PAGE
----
If you wondered why I didn’t post last week it’s because I was swimming with the fishes – quite literally. Friends had been encouraging me to learn scuba diving for the past few years so I decided to take a break from my usual routine and give it a try. I travelled to Kenting National Park (墾丁國家公園) in the far south of Taiwan to take a three-day PADI Open Water Diver course.

As with learning to drive, you can’t just strap a tank on your back and jump in the water. There’s a considerable amount of theory you have to learn and practice to ensure you don’t end up hurting yourself (or worse). Some of this is done through text-book study and the rest through confined-water dives when you get to practice all the various skills required.

The deeper you dive, the higher the pressure exerted against your body and the air spaces it contains (ears, sinuses and lungs), meaning that you have to equalise as you descend to correct the pressure imbalance. Likewise, the amount of nitrogen your body absorbs increases with depth so you must be careful to keep this within reasonable limits to ensure your body can eliminate it without complications.

To avoid Decompression Illness (DCI) the key things to remember are to never hold your breath (which could cause lung over expansion injuries), always slowly ascend from every dive (no faster than 18 metres/minute), and dive well within the limits of dive tables and computers. It sounds quite scary but accidents are actually pretty easy to avoid as long as you’re careful and plan ahead.

Another key skill you’ll learn is to maintain neutral buoyancy underwater – that is, being able to float without sinking or rising, almost weightless like an astronaut. You do this by wearing lead weights and inflating/deflating a jacket called a Buoyancy Control Device (BCD). When you’re on dry land all this gear weighs a tonne (making is hard to walk) but once in the water you’ll hardly notice it.

After the first couple of dives you should hopefully have mastered the basics and can then begin to enjoy what you really came to see – the amazing aquatic environment with its abundance of exotic animals and plants. As a general rule of thumb: if it’s very pretty, very ugly, or it doesn’t flee from you – don’t touch it!

As my friend found out, the last thing you want is a close encounter with the spines of a sea urchin (he had to stick his foot in near boiling water for 30 mins afterwards to remove the poison).

While it was fun taking the course, it was actually quite a lot of work, with late nights each day taking tests and reviewing the study material. The exams are all multiple-choice and not particularly hard but important to make sure you dive safely. Once you pass you shouldn’t exceed depths of more than 18 metres (30 metres for experienced divers). The maximum depth I reached during my dives that week was 13 meters.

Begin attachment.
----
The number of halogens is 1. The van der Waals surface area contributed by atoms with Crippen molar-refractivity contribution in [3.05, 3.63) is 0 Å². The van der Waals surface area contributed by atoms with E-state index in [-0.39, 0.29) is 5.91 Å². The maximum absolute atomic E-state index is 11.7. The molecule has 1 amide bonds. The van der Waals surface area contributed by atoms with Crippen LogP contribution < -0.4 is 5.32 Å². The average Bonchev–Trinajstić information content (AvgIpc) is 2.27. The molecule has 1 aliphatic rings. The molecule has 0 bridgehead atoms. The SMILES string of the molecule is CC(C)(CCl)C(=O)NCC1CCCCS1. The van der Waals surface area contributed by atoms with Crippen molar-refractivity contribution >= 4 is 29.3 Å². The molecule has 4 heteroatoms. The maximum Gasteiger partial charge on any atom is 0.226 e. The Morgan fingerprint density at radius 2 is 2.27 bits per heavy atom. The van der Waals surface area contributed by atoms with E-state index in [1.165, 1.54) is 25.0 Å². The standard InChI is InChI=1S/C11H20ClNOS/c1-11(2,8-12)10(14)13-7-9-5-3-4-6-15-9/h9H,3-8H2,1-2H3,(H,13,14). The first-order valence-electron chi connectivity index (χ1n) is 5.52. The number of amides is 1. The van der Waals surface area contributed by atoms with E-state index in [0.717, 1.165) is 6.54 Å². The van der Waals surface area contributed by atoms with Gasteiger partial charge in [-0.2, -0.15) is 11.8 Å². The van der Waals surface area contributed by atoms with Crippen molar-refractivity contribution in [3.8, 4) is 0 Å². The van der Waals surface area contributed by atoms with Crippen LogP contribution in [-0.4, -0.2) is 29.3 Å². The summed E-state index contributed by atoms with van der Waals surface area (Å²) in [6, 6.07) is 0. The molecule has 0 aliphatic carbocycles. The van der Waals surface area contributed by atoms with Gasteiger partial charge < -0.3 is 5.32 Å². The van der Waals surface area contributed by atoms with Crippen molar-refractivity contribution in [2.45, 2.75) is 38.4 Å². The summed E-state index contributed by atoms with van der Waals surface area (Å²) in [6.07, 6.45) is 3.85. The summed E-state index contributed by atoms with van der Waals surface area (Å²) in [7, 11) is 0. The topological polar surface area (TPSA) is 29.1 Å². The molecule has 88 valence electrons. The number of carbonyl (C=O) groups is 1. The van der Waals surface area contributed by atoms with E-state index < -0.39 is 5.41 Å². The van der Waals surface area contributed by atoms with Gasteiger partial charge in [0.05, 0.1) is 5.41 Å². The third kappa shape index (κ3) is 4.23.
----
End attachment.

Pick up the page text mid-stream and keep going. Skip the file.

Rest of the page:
It’s hard to appreciate just how much life there is under the sea until you’ve been there – it was well beyond my expectations.

In order to avoid damage to the coral or other plants you should always try to stay off the bottom and tie back any dangling apparatus.

The area of Kenting we stayed in was right next to the sea and it was amazing to see just how connected most people’s lives there are to the water. It appeared most of the economy revolved around fishing and diving.

From the brightly coloured to the weird and wonderful – sea worms and snakes were a common sight. Although mostly harmless, I didn’t want to get too close to this fellow!

The sea temperature at this time of year ranged from around 24 – 27°C which was quite pleasant for up to about an hour in a wet suit.

Most divers carry an alternate inflator regulator which can be used by your buddy in the event that they run-out of air or experience an equipment malfunction. During practice it was quite scary to suddenly be unable to draw breath and quickly signal to your buddy to share air. It’s therefore important to stay close to each other at all times.

More strange-looking aquatic life – I wish I knew what it was all called.

Since light is absorbed by water it gets darker as you get deeper. Photographers have to use underwater lights to capture these sorts of vivid colours.

The creature above is called a nudibranch which is a type of sea slug. There are more than 3,000 known species and a marine biologist who was diving with us (and took all the photos here) thinks it may be new type unseen before.

I’m not sure where I’ll go diving next, but hopefully it wont be before too long. If you’re interested in diving in Kenting, the place I went is called U-Dive which is owned by a Canadian instructor so communication isn’t an issue.

Comments

  1. Jade says:

    Beautiful photos! I’m a scuba diving and travel lover too, have dived at Thailand and Philippines, and have visited Japan several times. Would you please tell me which diving location in Kenting did you take photos? And what kind of the camera do you use in the sea? Thank you.

  2. Sam says:

    Hey, I know you would have use GoPro for sure to take those beautiful photos. But, could you let me know what is the Model and its specifications?
    Sam

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